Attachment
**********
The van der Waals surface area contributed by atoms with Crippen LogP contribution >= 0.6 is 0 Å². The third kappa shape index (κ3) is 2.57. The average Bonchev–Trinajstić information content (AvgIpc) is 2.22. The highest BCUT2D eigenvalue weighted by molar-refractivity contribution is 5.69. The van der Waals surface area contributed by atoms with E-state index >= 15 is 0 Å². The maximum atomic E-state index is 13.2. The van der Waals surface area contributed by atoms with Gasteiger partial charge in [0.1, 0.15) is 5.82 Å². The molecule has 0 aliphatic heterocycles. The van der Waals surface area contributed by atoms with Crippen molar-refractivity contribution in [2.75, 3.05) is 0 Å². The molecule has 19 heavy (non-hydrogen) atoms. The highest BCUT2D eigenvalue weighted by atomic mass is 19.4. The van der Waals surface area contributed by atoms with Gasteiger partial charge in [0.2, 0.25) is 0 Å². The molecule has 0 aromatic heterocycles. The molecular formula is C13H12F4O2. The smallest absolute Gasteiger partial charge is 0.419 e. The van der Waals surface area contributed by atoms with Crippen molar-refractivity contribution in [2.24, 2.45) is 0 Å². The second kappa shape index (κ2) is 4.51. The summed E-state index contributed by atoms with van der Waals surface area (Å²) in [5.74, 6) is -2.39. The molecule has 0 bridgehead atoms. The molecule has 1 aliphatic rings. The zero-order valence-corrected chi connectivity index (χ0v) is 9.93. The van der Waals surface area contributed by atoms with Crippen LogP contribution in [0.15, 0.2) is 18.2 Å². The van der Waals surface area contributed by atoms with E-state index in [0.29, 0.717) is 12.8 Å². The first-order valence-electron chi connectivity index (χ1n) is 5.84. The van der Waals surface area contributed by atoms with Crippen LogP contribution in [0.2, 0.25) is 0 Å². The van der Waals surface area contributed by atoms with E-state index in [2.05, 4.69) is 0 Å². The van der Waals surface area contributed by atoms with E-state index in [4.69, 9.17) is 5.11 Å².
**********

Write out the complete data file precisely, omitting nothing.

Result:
The van der Waals surface area contributed by atoms with Crippen LogP contribution >= 0.6 is 0 Å². The third kappa shape index (κ3) is 2.57. The average Bonchev–Trinajstić information content (AvgIpc) is 2.22. The highest BCUT2D eigenvalue weighted by molar-refractivity contribution is 5.69. The van der Waals surface area contributed by atoms with E-state index >= 15 is 0 Å². The maximum atomic E-state index is 13.2. The van der Waals surface area contributed by atoms with Gasteiger partial charge in [0.1, 0.15) is 5.82 Å². The molecule has 0 aliphatic heterocycles. The van der Waals surface area contributed by atoms with Crippen molar-refractivity contribution in [2.75, 3.05) is 0 Å². The molecule has 19 heavy (non-hydrogen) atoms. The highest BCUT2D eigenvalue weighted by atomic mass is 19.4. The van der Waals surface area contributed by atoms with Gasteiger partial charge in [0.2, 0.25) is 0 Å². The molecule has 0 aromatic heterocycles. The molecular formula is C13H12F4O2. The smallest absolute Gasteiger partial charge is 0.419 e. The van der Waals surface area contributed by atoms with Crippen molar-refractivity contribution in [2.24, 2.45) is 0 Å². The second kappa shape index (κ2) is 4.51. The summed E-state index contributed by atoms with van der Waals surface area (Å²) in [5.74, 6) is -2.39. The molecule has 0 bridgehead atoms. The molecule has 1 aliphatic rings. The zero-order valence-corrected chi connectivity index (χ0v) is 9.93. The van der Waals surface area contributed by atoms with Crippen LogP contribution in [0.15, 0.2) is 18.2 Å². The van der Waals surface area contributed by atoms with E-state index in [0.29, 0.717) is 12.8 Å². The first-order valence-electron chi connectivity index (χ1n) is 5.84. The van der Waals surface area contributed by atoms with Crippen LogP contribution in [0.2, 0.25) is 0 Å². The van der Waals surface area contributed by atoms with E-state index in [2.05, 4.69) is 0 Å². The van der Waals surface area contributed by atoms with E-state index in [4.69, 9.17) is 5.11 Å².